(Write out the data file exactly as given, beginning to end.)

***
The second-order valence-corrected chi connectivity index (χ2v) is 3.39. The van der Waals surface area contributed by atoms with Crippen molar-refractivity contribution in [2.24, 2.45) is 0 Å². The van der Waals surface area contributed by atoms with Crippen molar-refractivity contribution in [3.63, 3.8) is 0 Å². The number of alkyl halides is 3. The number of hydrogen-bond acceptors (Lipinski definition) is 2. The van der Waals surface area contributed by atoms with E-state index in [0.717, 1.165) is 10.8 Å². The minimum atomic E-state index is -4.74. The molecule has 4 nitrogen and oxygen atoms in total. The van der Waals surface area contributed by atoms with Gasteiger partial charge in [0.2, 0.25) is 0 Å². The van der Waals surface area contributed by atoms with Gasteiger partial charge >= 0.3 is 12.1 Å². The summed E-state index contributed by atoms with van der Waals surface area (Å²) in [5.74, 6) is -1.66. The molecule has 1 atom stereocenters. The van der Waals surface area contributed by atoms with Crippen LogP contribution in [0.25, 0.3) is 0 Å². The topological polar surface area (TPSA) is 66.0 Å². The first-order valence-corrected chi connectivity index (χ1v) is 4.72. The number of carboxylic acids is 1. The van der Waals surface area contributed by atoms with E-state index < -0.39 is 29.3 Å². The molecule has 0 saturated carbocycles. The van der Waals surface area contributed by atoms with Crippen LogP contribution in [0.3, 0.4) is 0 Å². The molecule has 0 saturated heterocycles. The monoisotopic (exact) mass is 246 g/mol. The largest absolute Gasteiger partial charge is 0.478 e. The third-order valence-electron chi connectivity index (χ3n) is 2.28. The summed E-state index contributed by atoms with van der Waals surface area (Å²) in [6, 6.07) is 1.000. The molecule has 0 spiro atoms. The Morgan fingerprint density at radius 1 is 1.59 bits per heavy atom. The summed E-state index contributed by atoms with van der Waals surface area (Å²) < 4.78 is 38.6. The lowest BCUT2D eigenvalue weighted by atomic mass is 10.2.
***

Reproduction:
The second-order valence-corrected chi connectivity index (χ2v) is 3.39. The van der Waals surface area contributed by atoms with Crippen molar-refractivity contribution in [2.24, 2.45) is 0 Å². The van der Waals surface area contributed by atoms with Crippen molar-refractivity contribution in [3.63, 3.8) is 0 Å². The number of alkyl halides is 3. The number of hydrogen-bond acceptors (Lipinski definition) is 2. The van der Waals surface area contributed by atoms with E-state index in [0.717, 1.165) is 10.8 Å². The minimum atomic E-state index is -4.74. The molecule has 4 nitrogen and oxygen atoms in total. The van der Waals surface area contributed by atoms with Gasteiger partial charge in [0.2, 0.25) is 0 Å². The van der Waals surface area contributed by atoms with Gasteiger partial charge >= 0.3 is 12.1 Å². The summed E-state index contributed by atoms with van der Waals surface area (Å²) in [5.74, 6) is -1.66. The molecule has 1 atom stereocenters. The van der Waals surface area contributed by atoms with Crippen LogP contribution in [0.25, 0.3) is 0 Å². The topological polar surface area (TPSA) is 66.0 Å². The first-order valence-corrected chi connectivity index (χ1v) is 4.72. The number of carboxylic acids is 1. The van der Waals surface area contributed by atoms with E-state index < -0.39 is 29.3 Å². The molecule has 0 saturated carbocycles. The van der Waals surface area contributed by atoms with Crippen LogP contribution in [0.3, 0.4) is 0 Å². The molecule has 0 saturated heterocycles. The monoisotopic (exact) mass is 246 g/mol. The largest absolute Gasteiger partial charge is 0.478 e. The third-order valence-electron chi connectivity index (χ3n) is 2.28. The summed E-state index contributed by atoms with van der Waals surface area (Å²) in [6, 6.07) is 1.000. The molecule has 0 spiro atoms. The Morgan fingerprint density at radius 1 is 1.59 bits per heavy atom. The summed E-state index contributed by atoms with van der Waals surface area (Å²) < 4.78 is 38.6. The lowest BCUT2D eigenvalue weighted by atomic mass is 10.2.